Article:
Here’s where a lot of people stumble: You take your keyword and create content around it—maybe you create a blog post, maybe a shopping page—before you really understand what people are looking for with that keyword.
This is known as intent.
Guessing at intent is like gambling. You may think you know what people want, but unless you verify, it’s like throwing darts blindfolded.
Google’s job is to give people web results that satisfy their questions, so if you don’t satisfy intent, you’ll likely not rank very well for very long.
Fortunately, there’s a dead-simple way of determining keyword intent: search Google for your keyword phrase, and determine:
- What kind of pages are already ranking
- The common elements of each page, e.g. images, videos, shopping, etc
- What Google lists as “related searches”
Google has already tested your keyword across thousands or millions of searches, so they have a pretty good idea of what people are looking for.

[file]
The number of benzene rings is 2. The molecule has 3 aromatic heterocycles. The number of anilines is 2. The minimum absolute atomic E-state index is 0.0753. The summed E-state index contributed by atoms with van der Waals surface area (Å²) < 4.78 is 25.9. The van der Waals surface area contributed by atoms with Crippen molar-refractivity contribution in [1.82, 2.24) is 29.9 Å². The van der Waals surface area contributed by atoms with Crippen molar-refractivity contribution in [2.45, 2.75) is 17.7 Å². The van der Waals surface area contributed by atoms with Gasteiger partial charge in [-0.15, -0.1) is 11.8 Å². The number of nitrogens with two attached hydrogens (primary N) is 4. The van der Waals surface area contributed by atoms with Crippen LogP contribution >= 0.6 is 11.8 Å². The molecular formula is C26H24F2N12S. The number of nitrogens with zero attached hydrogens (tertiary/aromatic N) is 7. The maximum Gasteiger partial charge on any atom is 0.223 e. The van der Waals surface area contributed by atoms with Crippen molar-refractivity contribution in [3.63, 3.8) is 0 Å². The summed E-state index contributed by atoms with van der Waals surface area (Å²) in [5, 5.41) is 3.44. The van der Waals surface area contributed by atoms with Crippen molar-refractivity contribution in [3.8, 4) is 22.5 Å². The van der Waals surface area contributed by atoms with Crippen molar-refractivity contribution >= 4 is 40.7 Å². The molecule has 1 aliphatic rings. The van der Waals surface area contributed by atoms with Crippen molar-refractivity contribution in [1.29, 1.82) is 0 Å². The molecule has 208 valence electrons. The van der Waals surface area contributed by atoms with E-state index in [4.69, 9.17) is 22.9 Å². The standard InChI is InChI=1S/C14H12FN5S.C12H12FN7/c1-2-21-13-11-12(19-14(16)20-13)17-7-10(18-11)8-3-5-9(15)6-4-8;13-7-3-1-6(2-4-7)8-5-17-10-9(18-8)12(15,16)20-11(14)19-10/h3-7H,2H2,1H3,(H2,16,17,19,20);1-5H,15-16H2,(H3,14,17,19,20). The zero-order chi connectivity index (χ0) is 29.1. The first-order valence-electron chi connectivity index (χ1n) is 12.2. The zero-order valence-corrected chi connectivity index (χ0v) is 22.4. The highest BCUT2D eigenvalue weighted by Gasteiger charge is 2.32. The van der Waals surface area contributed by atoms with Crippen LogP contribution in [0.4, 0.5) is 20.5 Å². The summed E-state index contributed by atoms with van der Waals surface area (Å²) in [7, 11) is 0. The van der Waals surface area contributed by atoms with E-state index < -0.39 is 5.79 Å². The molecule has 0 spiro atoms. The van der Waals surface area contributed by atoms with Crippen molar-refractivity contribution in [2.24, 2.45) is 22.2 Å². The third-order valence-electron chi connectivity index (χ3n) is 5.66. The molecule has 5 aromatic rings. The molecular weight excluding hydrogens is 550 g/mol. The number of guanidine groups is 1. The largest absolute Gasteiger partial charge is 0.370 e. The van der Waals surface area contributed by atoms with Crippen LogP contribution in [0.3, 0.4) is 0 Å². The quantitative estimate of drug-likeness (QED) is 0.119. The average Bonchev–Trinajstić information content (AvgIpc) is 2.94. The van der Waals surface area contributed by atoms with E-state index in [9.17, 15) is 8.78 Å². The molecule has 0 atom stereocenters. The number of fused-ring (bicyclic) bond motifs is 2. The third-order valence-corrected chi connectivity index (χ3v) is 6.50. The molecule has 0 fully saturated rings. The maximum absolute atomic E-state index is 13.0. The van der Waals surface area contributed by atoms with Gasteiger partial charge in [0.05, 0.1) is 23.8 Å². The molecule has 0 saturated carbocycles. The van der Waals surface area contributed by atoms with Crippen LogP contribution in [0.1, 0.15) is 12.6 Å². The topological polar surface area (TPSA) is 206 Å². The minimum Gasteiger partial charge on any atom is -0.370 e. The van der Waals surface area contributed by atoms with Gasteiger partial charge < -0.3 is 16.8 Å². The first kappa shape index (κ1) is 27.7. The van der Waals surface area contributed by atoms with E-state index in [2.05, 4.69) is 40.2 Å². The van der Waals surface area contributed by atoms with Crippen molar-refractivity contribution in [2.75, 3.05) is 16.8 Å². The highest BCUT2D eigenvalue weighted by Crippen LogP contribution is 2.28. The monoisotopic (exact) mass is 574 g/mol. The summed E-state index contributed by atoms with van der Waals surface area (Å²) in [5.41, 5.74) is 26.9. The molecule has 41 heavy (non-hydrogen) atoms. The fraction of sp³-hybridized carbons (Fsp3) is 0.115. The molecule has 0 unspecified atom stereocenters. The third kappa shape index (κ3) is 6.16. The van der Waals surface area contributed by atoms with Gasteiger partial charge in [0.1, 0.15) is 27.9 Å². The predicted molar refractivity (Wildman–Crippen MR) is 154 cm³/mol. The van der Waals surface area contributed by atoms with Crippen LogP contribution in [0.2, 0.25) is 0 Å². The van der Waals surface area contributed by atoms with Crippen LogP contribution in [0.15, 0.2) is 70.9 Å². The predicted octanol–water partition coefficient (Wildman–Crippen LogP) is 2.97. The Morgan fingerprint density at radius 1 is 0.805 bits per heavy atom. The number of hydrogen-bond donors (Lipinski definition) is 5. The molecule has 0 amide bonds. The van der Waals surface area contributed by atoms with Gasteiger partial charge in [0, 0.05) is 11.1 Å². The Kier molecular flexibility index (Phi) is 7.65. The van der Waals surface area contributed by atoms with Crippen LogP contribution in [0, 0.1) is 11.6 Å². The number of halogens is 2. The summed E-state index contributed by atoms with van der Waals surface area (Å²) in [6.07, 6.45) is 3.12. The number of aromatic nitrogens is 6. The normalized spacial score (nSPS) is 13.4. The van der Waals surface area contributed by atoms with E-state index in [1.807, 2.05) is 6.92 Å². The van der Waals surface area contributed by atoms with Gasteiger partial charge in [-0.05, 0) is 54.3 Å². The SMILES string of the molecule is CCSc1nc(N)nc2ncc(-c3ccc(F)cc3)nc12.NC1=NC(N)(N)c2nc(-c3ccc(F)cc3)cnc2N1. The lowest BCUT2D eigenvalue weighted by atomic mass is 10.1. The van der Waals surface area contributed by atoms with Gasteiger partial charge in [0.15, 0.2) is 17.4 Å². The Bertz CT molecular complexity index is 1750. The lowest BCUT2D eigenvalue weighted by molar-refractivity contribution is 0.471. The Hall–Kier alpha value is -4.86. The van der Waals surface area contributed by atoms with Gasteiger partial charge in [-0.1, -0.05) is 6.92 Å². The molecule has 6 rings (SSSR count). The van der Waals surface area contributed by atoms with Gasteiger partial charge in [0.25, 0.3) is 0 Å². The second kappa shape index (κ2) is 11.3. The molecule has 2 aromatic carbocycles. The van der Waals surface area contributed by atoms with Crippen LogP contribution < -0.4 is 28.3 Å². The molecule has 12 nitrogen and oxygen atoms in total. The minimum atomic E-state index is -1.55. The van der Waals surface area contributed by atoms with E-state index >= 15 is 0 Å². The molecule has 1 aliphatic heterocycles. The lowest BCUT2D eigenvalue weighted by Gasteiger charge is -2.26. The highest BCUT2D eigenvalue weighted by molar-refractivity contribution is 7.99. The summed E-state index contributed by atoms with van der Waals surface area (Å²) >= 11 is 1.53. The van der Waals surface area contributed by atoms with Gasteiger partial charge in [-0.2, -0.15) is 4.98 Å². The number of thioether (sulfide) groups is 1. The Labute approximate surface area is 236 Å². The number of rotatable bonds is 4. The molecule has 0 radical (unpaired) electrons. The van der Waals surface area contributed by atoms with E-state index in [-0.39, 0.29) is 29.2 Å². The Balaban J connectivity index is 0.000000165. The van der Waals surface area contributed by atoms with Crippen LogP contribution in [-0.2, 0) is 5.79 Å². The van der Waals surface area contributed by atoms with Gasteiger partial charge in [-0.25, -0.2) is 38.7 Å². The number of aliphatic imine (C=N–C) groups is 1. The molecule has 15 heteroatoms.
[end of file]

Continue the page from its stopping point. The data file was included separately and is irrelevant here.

8. Be The Last Click
Number 8 on the checklist seems like a small thing, but it makes a world of difference.
Be the absolute best result for your keyword query.
Sounds simple in theory, but literally all of your competition is trying to be the best as well, and there can be only one.
What does it mean to be the absolute best result? We’ll cover a few techniques, but the ultimate goal is this:
Be the last click.
In other words, make sure when people search for your keyword—and they eventually find you—you are the last result they need to click. You provide such good information, they have no need to go back and click any other result. You may not be the first result they click (although that helps too) but you’ll definitely be the last. Let’s repeat that.